30 Apr

The Race on the Mobile Lane

mobile laneThrough the years, Windows have been left behind by its two biggest competitors: iOS and Android. After the head-scratching OS that was Windows 8, more and more people have doubt Microsoft’s capability of keeping up with the race.

But it isn’t over just yet. We might be seeing the third placer strap a rocket on its back and leave skid marks on the asphalt.

Mobile Lane

In order to get ahead with the race, Microsoft still needs to have a significant amount of fuel to not only catch with the competition, but to surpass it and take the lead.

However, unlike your typical race, this one has different lanes and different courses. One course which Microsoft has a potential to take over is the mobile lane.

It’s been often said that in order for a website to really harness large amount of traffic, it has to run smoothly on any devices. And one device that is becoming a ubiquitous product is smartphones, which, currently, is being dominated by Android.

Two Birds in One Stone

The recent announcement by Microsoft is that Windows 10 is allowing Android and iOS developers to port their apps and games directly into the Windows universal apps. Microsoft made this possible by incorporating two new software development kits into their system.

Android developers are now able to use Java and C++ code on Windows 10, while iOS developers can leverage their current Objective C code. But unlike the saying “hitting two birds with one stone” this one is a tad more complicated.

Microsoft’s Terry Myers explained that it’s going to have some similar aspect to what Amazon offers. “If they’re using some Google API… we have created Microsoft replacement for these APIs,” Myers added.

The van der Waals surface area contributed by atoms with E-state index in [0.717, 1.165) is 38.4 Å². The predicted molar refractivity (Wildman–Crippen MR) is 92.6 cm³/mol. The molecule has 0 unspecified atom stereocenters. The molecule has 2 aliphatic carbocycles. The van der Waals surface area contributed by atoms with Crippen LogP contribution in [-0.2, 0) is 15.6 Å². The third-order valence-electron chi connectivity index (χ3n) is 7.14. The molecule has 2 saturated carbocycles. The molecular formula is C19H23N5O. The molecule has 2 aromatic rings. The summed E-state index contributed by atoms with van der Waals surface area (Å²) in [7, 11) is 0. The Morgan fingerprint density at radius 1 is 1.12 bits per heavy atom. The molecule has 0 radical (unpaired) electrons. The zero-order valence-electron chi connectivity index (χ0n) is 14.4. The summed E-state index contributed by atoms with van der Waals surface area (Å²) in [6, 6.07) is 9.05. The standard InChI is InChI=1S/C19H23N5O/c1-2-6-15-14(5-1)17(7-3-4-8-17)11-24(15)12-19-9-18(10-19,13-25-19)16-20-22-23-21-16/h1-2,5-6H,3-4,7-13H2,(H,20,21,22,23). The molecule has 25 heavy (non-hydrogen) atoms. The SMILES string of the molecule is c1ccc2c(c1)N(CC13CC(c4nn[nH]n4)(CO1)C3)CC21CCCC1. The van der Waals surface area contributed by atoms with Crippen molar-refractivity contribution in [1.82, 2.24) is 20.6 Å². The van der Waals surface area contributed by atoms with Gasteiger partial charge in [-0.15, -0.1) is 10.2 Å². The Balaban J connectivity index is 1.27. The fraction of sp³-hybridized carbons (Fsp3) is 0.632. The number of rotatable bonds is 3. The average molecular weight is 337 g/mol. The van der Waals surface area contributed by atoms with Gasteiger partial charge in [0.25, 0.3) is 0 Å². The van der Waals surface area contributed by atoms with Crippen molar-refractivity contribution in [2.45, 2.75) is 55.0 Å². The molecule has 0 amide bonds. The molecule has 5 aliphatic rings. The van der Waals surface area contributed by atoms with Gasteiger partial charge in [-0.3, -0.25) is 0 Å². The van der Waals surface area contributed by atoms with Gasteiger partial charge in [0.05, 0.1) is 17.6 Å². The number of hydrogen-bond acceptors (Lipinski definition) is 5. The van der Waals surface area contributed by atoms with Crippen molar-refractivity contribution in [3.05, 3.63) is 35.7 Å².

The whole concept is to get developer’s attention and encourage them to port their existing codes across by changing it as little as possible, then have them take advantage of Window capabilities like Cortana, Xbox Live, Holograms, Live Tiles, and many others.

The Idea’s Significance

These new software development kit (SDK) might just what Microsoft need to create a path that would drive developers to their side. Currently, the company is working with developers like King, the creator of the ever so popular Candy Crush game, to find easier ways of porting games into Windows. Candy Crush, on its present state on the Windows phone, has been converted from iOS using Microsoft tool without any changes.

It’s still too early to judge whether or not this move by Microsoft will further drag them down or put steam on their engine.

The question is will developers simply port their codes across Microsoft’s side or build it further up? I guess we’ll just have to find out until Microsoft 10’s release. Until that time comes the road is still unclear for this company’s place on the current mobile race.

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